Are we being set up for a debt trap?
Like it or not, we are suckers for accepting a helping hand from parties whose intentions may not be noble or beneficent.
We readily embrace strangers and visitors offering bear hugs that soon turn into a crippling headlock.
Before we know it, we are down, face on the ground, pressed on all sides.
We are snared in a sticky financial spider web from where there is no escape.
And the worst part is that we have been in this situation before but apparently we have not learned our lesson.
We are no different from the psychiatric case of a patient doing the same thing again and again but expecting a different result each time.
Call it debt deja vu.
With the attractive promise of new infrastructure, what appears to be an enticing agreement may soon condemn the country into a debt it cannot repay.
The closure of Estrella-Pantaleon Bridge is slated for the weekend, and its demolition is fast approaching.
Only eight years old, the bridge connecting Estrella Street in Makati to Barangka Drive in Mandaluyong would be torn down to undergo reconstruction; it would be widened with two more lanes.
This would be the second attempt at this project, following a short-lived effort in September that only resulted in the bridge reopening two days after its closure because of strong public outcry.
The reconstruction of this project is funded by the People’s Republic of China with a 5 billion-peso grant it would only share with the reconstruction of the Binondo-Intramuros Bridge—a steep budget, considering that the current bridge, built by the Austrian government, only cost 300 million pesos to build.
In fact, since the Duterte administration began, China has “donated” 9.729 trillion pesos to the Duterte administration’s Build, Build, Build infrastructure campaign, counting the grants made even outside of the 29 agreements signed by the Chinese and Philippine governments in November 2018.
These consisted mostly of memoranda of understanding and nebulous frameworks. Without any substantial movement towards concrete infrastructural plans, these agreements look more like the thin veneer of something insidious.
Despite President Duterte’s early promise of protecting the Philippines’ interests against Washington and Beijing, several of his infrastructure initiatives depend on Chinese coin, much to his constituents’ chagrin.
Polling data shows that more and more Filipinos are growing skeptical towards China’s involvement and investment. They’re right to be suspicious, given China’s debt-trap diplomacy.
To the discerning eye, the generosity of China is anything but the charitable act of a neighbor. This is the ace in China’s hand, the best play in its book.
Debt-trap diplomacy, also known as debt colonialism, is one of China’s strategies to sow the seeds of its influence. China entices governments with attractive loans that they would ultimately be unable to repay, and are given no choice but to default.
China then demands concessions as a form of payment. When Sri Lanka was unable to pay back over one billion dollars of indebtedness, they conceded a port to state-owned Chinese companies on a 99-year lease—a lease just signed in 2017.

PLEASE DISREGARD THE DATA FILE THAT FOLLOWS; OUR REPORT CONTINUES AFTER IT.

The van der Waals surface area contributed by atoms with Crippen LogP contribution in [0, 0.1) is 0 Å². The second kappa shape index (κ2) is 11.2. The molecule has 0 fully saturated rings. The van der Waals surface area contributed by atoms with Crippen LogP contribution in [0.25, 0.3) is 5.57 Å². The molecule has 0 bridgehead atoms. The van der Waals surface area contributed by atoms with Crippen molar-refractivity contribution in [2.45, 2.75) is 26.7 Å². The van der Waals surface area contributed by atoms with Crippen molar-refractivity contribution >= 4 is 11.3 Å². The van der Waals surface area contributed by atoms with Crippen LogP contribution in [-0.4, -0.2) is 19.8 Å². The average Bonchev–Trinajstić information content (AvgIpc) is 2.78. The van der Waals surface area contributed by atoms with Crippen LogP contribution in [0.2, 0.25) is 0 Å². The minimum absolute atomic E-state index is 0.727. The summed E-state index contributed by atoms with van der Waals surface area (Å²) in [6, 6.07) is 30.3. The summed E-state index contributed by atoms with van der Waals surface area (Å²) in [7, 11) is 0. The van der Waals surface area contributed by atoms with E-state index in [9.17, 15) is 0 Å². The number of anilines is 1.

China is already reaping the benefits of this strategy: several developing countries, such as Mongolia, Montenegro, Vanuatu, and Kyrgyzstan, all owe massive debts to China due to the very same promise of infrastructure.
Djibouti, which hosts the US military’s main base in Africa, is in danger of losing its key port to Beijing due to debt. This would help solidify China’s presence in Africa as part of President Xi Jinping's Belt and Road Initiative, which is a project to construct trade routes throughout Eurasia while keeping China in the center.
Joining the other developing countries locked in this strategy is the Philippines. With the country still chest-deep in South China Sea negotiations, it stands as the prime candidate rife with assets that would boost Chinese expansion.
Despite The Hague ruling in favor of the Philippines in the dispute, along with the unanimous agreement of the diplomatic community, the Philippines’ claim on the territory is ripe for China’s picking if the mounting debts are unpaid.
Compounded with the fact that the 29 agreements include “cooperation” in oil and gas development between the Philippines and China, the 9 trillion-peso debt trap we find ourselves entrenched in seems all the more insidious.
Despite the seemingly amicable relationship between Duterte and Xi Jinping, it’s looking more like the former is gambling the country right into China’s hands. There may be more than speculation to this. In the case of the Estrella-Pantaleon Bridge project, the Department of Public Works and Highways partnered with Chinese companies CCCC Highway Consultants Co. Ltd. and its subsidiary China Road and Bridges Corporation.
Both companies were blacklisted by the World Bank for fraudulent practices in a previous infrastructure project in the Philippines.
Undeterred by numerous glaring red flags, the Philippine government is more than eager to dive into partnerships with China.
There is little ordinary Filipinos can do in the face of bilateral negotiations or to combat signed international agreements, but if public outcry can postpone the reconstruction of a bridge that doesn’t actually need it, then it is time to raise our voices again.
Behold God’s glory
and seek His mercy.
Pause and pray, people.